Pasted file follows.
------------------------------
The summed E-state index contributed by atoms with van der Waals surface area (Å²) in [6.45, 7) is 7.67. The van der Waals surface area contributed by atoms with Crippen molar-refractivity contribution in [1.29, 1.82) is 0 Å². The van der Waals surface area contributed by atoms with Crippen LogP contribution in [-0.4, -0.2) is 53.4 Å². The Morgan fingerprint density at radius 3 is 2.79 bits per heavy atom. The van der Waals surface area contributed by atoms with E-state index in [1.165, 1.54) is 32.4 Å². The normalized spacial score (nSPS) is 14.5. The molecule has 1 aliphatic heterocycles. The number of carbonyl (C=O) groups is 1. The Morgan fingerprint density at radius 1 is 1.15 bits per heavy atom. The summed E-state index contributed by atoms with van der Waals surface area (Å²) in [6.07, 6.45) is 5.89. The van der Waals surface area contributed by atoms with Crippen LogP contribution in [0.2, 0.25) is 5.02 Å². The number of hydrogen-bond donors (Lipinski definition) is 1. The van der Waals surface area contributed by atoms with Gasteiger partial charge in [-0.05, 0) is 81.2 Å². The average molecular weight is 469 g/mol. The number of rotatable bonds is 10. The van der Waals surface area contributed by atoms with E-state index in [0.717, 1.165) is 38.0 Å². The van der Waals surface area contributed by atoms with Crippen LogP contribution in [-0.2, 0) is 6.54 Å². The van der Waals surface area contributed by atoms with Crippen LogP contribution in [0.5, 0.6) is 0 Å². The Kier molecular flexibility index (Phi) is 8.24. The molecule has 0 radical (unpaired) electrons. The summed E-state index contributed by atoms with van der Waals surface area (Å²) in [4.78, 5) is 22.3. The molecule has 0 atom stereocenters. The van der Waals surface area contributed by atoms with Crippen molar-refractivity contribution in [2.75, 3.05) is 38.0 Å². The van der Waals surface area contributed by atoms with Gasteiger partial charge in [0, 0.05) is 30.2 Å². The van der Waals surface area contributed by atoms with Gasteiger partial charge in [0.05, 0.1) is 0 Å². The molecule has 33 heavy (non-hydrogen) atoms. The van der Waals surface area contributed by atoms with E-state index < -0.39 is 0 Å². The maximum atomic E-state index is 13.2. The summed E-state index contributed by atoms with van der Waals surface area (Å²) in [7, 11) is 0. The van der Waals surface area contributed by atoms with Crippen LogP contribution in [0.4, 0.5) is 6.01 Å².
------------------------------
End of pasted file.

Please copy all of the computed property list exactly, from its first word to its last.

The summed E-state index contributed by atoms with van der Waals surface area (Å²) in [6.45, 7) is 7.67. The van der Waals surface area contributed by atoms with Crippen molar-refractivity contribution in [1.29, 1.82) is 0 Å². The van der Waals surface area contributed by atoms with Crippen LogP contribution in [-0.4, -0.2) is 53.4 Å². The Morgan fingerprint density at radius 3 is 2.79 bits per heavy atom. The van der Waals surface area contributed by atoms with E-state index in [1.165, 1.54) is 32.4 Å². The normalized spacial score (nSPS) is 14.5. The molecule has 1 aliphatic heterocycles. The number of carbonyl (C=O) groups is 1. The Morgan fingerprint density at radius 1 is 1.15 bits per heavy atom. The summed E-state index contributed by atoms with van der Waals surface area (Å²) in [6.07, 6.45) is 5.89. The van der Waals surface area contributed by atoms with Crippen LogP contribution in [0.2, 0.25) is 5.02 Å². The number of hydrogen-bond donors (Lipinski definition) is 1. The van der Waals surface area contributed by atoms with Gasteiger partial charge in [-0.05, 0) is 81.2 Å². The average molecular weight is 469 g/mol. The number of rotatable bonds is 10. The van der Waals surface area contributed by atoms with E-state index in [0.717, 1.165) is 38.0 Å². The van der Waals surface area contributed by atoms with Crippen LogP contribution in [-0.2, 0) is 6.54 Å². The van der Waals surface area contributed by atoms with Crippen LogP contribution in [0.5, 0.6) is 0 Å². The Kier molecular flexibility index (Phi) is 8.24. The molecule has 0 radical (unpaired) electrons. The summed E-state index contributed by atoms with van der Waals surface area (Å²) in [4.78, 5) is 22.3. The molecule has 0 atom stereocenters. The van der Waals surface area contributed by atoms with Crippen molar-refractivity contribution in [2.75, 3.05) is 38.0 Å². The van der Waals surface area contributed by atoms with Gasteiger partial charge in [0, 0.05) is 30.2 Å². The van der Waals surface area contributed by atoms with Gasteiger partial charge in [0.05, 0.1) is 0 Å². The molecule has 33 heavy (non-hydrogen) atoms. The van der Waals surface area contributed by atoms with E-state index < -0.39 is 0 Å². The maximum atomic E-state index is 13.2. The summed E-state index contributed by atoms with van der Waals surface area (Å²) in [7, 11) is 0. The van der Waals surface area contributed by atoms with Crippen LogP contribution in [0.4, 0.5) is 6.01 Å².